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Aromatase expression in human/rat myocardium and pericardial adipose – a potential mechanistic link between obesity and myocardial disease onset?

J.R. Bell,1 G.B. Bernasochi,1 W.T.K. Ip,1 W.C. Boon,2 S. Pepe,3 S.B. Harrap1 and L.M.D. Delbridge,1 1Department of Physiology, University of Melbourne, Parkville, VIC 3010, Australia, 2The Florey Institute of Neuroscience University of Melbourne, Parkville, VIC 3010, Australia and 3Murdoch Children’s Research Institute, Department of Paediatrics, University of Melbourne, Parkville, VIC 3010, Australia.

Sex steroids are crucially implicated in cardiac disease development. Fundamental effects of sex and sex steroids on cardiac structure and function are evident, yet understanding of the pathophysiology of sex steroid involvement in cardiac disease and the identification of targets for potential therapeutic intervention has not been resolved. Levels of estrogen and testosterone are reciprocally regulated by the P450 enzyme, aromatase (CYP19a1), which synthesizes estrogens from androgen precursors. Aromatase is known to be expressed in non-gonadal tissues – including subcutaneous adipose, brain and placenta. Wherever it is expressed, aromatase utilizes available androgen substrate to synthesize estrogens and this conversion shifts the local testosterone-estrogen balance.

We have previously demonstrated aromatase expression in the mouse heart and shown that genetic aromatase disruption/overexpression alters post-ischemic functional outcomes. There is emerging evidence that pericardial adipose depots can exert important paracrine actions on the heart. Indeed, increased myocardial fat infiltration may increase the propensity for atrial fibrillation in obesity by an unknown mechanism. The aim of this study was to identify aromatase expression in both the myocardium and pericardial adipose, and to thus provide evidence of a potential role for pericardial fat-derived aromatase in regulating local cardiac sex steroid balance and arrhythmia propensity.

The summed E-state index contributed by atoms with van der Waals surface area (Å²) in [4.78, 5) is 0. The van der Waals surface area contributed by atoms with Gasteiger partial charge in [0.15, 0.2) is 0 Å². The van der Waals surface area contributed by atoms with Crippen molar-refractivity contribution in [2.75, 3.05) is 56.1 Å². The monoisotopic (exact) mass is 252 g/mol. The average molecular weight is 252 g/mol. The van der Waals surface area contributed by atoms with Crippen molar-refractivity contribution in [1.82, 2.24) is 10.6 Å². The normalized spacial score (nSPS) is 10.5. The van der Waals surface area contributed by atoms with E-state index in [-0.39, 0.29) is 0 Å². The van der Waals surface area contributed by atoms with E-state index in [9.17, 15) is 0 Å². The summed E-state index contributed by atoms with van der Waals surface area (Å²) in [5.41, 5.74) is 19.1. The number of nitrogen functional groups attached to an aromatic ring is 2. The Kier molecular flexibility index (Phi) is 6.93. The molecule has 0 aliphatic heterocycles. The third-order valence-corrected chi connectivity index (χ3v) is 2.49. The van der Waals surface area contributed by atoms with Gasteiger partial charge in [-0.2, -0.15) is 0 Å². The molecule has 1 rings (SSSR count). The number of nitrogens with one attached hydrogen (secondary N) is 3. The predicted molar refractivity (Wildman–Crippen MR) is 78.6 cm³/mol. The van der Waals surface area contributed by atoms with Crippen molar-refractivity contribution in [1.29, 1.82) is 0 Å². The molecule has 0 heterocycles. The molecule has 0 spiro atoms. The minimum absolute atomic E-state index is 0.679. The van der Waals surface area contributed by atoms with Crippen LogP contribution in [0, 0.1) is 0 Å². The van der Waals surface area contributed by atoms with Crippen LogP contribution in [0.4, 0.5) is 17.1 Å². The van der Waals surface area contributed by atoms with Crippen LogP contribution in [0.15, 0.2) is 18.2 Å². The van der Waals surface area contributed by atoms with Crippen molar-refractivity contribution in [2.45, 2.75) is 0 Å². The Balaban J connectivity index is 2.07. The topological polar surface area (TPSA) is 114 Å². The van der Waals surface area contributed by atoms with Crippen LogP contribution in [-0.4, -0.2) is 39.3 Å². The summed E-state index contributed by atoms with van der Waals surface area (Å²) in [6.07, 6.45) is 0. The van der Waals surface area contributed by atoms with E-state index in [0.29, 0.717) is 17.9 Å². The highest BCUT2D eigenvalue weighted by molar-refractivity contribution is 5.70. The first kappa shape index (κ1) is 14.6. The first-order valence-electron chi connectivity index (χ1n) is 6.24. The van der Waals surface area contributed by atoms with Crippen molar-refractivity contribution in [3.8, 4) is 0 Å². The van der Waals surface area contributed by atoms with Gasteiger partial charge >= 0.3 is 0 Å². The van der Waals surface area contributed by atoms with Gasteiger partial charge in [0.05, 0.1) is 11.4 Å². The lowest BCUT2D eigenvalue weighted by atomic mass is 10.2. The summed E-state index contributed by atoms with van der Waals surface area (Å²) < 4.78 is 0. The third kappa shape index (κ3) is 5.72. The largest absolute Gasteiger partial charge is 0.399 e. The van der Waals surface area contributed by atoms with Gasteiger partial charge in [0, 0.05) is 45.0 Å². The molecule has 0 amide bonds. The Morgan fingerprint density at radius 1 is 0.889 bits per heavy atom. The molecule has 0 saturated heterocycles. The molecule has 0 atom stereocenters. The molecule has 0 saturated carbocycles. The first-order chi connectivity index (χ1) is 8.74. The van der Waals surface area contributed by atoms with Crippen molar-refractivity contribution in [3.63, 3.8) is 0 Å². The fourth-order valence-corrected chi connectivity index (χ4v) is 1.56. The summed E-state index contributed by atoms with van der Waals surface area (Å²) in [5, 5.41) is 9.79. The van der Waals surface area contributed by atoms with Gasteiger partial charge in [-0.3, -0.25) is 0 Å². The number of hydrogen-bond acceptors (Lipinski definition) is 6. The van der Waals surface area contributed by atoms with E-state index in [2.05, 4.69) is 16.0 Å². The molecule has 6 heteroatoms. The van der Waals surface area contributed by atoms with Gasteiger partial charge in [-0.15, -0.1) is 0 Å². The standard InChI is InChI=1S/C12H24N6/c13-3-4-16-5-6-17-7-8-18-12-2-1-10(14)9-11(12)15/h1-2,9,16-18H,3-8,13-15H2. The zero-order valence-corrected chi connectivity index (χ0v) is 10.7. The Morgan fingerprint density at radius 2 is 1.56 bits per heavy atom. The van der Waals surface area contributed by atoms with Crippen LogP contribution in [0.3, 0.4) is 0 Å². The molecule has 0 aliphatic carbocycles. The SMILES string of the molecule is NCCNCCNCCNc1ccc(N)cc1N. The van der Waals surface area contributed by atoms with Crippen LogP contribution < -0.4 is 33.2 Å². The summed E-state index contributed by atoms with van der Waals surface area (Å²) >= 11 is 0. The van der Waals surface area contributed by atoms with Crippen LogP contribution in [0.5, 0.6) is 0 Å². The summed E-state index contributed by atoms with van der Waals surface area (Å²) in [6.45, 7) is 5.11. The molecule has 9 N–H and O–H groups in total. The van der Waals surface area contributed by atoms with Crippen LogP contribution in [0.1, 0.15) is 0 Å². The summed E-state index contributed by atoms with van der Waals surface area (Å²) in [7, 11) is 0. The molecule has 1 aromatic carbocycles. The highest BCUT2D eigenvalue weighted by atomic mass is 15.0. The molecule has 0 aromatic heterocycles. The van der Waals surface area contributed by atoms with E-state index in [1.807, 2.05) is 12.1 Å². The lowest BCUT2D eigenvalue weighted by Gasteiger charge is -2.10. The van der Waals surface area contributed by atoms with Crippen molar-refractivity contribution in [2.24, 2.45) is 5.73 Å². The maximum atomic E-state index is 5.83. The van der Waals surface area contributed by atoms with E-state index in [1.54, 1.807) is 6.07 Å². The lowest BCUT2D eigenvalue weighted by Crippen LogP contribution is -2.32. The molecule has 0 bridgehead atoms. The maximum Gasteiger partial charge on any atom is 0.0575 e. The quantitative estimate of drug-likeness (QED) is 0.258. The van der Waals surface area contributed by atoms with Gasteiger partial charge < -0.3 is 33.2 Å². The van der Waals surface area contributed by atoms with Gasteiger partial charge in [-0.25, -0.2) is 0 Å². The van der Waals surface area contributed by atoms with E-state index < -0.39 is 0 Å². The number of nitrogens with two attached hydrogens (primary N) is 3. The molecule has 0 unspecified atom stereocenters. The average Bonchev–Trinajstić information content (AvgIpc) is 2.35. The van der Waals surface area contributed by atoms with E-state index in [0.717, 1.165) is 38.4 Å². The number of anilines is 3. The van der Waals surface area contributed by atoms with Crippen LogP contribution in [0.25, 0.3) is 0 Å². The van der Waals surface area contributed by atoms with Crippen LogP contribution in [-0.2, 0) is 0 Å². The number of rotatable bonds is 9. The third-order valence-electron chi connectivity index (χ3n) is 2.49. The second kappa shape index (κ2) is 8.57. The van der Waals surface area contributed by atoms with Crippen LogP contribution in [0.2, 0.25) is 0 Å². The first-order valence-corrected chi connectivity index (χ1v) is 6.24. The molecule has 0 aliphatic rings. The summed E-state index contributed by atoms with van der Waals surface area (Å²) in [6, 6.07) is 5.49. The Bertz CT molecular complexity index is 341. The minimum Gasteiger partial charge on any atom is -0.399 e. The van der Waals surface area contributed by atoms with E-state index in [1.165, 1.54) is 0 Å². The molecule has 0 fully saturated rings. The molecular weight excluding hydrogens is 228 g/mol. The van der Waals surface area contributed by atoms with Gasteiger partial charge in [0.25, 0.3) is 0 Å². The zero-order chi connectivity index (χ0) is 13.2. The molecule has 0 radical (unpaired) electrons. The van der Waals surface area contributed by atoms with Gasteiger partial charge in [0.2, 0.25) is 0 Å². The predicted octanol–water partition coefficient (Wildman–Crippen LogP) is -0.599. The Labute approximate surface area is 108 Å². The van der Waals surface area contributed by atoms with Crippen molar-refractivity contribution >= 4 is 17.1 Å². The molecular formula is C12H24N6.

Human tissue samples were obtained from coronary artery bypass patients (all patients were consented and specimens collected in accordance with study protocols approved by the Alfred Hospital Human Research Ethics Committee for Discarded Tissue, Alfred Hospital, Melbourne). In parallel studies, heart and pericardial fat were excised from anaesthetized male/female Sprague Dawley (SpD) rats, and from Hypertrophic Heart Rats (HHR) and control Normal Heart Rats (NHR). Samples were homogenized and analysed for aromatase expression by Western immunoblotting. Aromatase was detected in both human and rat myocardium and pericardial adipose. In SpD rats, aromatase expression was greater in female myocardium (female vs male, arb. units; 1.30 vs 0.97, n=5, P<0.05) and pericardial adipose (1.68 vs 0.75, n=6, P<0.05), compared with male counterparts. In both male and female rats, aromatase levels were approximately 30-fold greater at 50wks (aged) vs 8wk young adult controls (50wk vs 8wk, arb. units; female 2.139 vs 0.044, n=8-9, P<0.05; male 1.022 vs 0.033, n=8-9, P<0.05). Furthermore, aromatase levels at 8wks were approximately half of that observed in neonatal (p2) rats (8wk vs p2; arb. units; female 0.040 vs 0.115, n=8-9, P<0.05; male 0.033 vs 0.085, n=8-9, P<0.05). In a setting of pathological hypertrophy, only female hearts (HHR) exhibited a significantly lower levels of aromatase (HHR vs NHR, arb. units; female 1.158 vs 2.139 n=9, P<0.05; male 1.218 vs 1.022, n=9, p=ns) compared with NHR controls.

This is the first study to show aromatase expression in atrial and pericardial adipose tissue. The data suggest that the heart may be subject to paracrine actions of locally-synthesized estrogens originating from both the myocardium and pericardial adipose depots, and that the relative importance of aromatase action may vary according to sex, age and disease state. These findings indicate that increased pericardial adipose deposition (i.e. in aging & obesity) provides for increased steroid conversion capacity through elevated levels of aromatase. The paracrine actions of locally synthesized estrogens in the heart may exert important influence on contractility and myocyte viability signaling, as well as atrial conduction properties and arrhythmia vulnerability.